BPH - self-care; Benign prostatic hypertrophy - self-care; Benign prostatic hyperplasia - self-care
Your health care provider has told you that you have an enlarged prostate gland. Here are some things to know about your condition.
The prostate is a gland that produces the fluid that carries sperm during ejaculation. It surrounds the tube through which urine passes out of the body (the urethra).
An enlarged prostate means the gland has grown bigger. As the gland grows, it can block the urethra and cause problems, such as:
The following changes may help you control symptoms:
Your provider may have you take a medicine called alpha-1- blocker. Most people find that these drugs help their symptoms. Symptoms often get better soon after starting on the medicine. You must take this medicine every day. There are several medicines in this category, including terazosin (Hytrin), doxazosin (Cardura), tamsulosin (Flomax), alfusozin (Uroxatrol), and silodosin (Rapaflo).
Other drugs such as finasteride or dutasteride may also be prescribed. These medicines help shrink the prostate over time and help with symptoms.
Watch out for drugs that may make your symptoms worse:
Many herbs and supplements have been tried for treating an enlarged prostate.
Call your provider right away if you have:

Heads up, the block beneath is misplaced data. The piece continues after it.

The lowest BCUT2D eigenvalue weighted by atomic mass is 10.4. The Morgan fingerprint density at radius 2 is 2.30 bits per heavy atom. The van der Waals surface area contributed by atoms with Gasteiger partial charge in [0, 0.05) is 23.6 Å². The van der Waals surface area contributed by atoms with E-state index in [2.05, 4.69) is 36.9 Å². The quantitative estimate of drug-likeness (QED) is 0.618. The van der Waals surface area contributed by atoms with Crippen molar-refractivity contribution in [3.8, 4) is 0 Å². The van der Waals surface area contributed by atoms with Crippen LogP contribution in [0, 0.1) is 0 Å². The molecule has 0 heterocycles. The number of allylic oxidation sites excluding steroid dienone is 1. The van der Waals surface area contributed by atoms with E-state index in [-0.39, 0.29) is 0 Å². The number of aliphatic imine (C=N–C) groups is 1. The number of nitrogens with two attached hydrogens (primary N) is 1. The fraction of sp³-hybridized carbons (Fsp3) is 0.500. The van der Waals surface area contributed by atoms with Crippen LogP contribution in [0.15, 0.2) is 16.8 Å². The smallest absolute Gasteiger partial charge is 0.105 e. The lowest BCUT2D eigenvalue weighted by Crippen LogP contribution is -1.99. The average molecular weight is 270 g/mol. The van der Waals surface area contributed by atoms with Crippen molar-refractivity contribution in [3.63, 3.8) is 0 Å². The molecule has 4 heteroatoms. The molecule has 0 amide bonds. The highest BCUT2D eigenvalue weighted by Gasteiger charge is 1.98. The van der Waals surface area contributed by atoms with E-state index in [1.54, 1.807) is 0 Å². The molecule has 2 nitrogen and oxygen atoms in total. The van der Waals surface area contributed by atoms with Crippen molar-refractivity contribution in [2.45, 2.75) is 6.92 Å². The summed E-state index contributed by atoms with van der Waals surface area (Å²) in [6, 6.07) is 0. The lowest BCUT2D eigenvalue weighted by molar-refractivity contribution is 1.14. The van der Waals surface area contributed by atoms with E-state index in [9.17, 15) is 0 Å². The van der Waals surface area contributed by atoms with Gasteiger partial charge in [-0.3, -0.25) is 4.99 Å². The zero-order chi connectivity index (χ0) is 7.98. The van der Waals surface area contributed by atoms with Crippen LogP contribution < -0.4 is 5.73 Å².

Also call if:
Aronson JK. Finasteride. In: Aronson JK, ed. Meyler's Side Effects of Drugs. 16th ed. Waltham, MA: Elsevier; 2016:314-320.
Capogrosso P, Salonia A, Montorsi F. Evaluation and nonsurgical management of benign prostatic hyperplasia. In: Partin AW, Domochowski RR, Kavoussi LR, Peters CA, eds. Campbell-Walsh-Wein Urology. 12th ed. Philadelphia, PA: Elsevier; 2021:chap 145.
Kaplan SA. Benign prostatic hyperplasia and prostatitis. In: Goldman L, Schafer AI, eds. Goldman-Cecil Medicine. 26th ed. Philadelphia, PA: Elsevier; 2020:chap 120.
McVary KT, Roehrborn CG, Avins AL, et al. Update on AUA guideline on the management of benign prostatic hyperplasia. J Urol. 2011;185(5):1793-1803. PMID: 21420124 pubmed.ncbi.nlm.nih.gov/21420124/.
Samarinas M, Gravas S. The relationship between inflammation and LUTS/BPH. In: Morgia G, ed. Lower Urinary Tract Symptoms and Benign Prostatic Hyperplasia. Cambridge, MA: Elsevier Academic Press; 2018:chap 3.BACK TO TOP
Review Date: 7/26/2021
Reviewed By: Kelly L. Stratton, MD, FACS, Associate Professor, Department of Urology, University of Oklahoma Health Sciences Center, Oklahoma City, OK. Also reviewed by David Zieve, MD, MHA, Medical Director, Brenda Conaway, Editorial Director, and the A.D.A.M. Editorial team.
Health Content Provider
The information provided herein should not be used during any medical emergency or for the diagnosis or treatment of any medical condition. A licensed medical professional should be consulted for diagnosis and treatment of any and all medical conditions. Links to other sites are provided for information only -- they do not constitute endorsements of those other sites. © 1997- 2023 A.D.A.M., a business unit of Ebix, Inc. Any duplication or distribution of the information contained herein is strictly prohibited.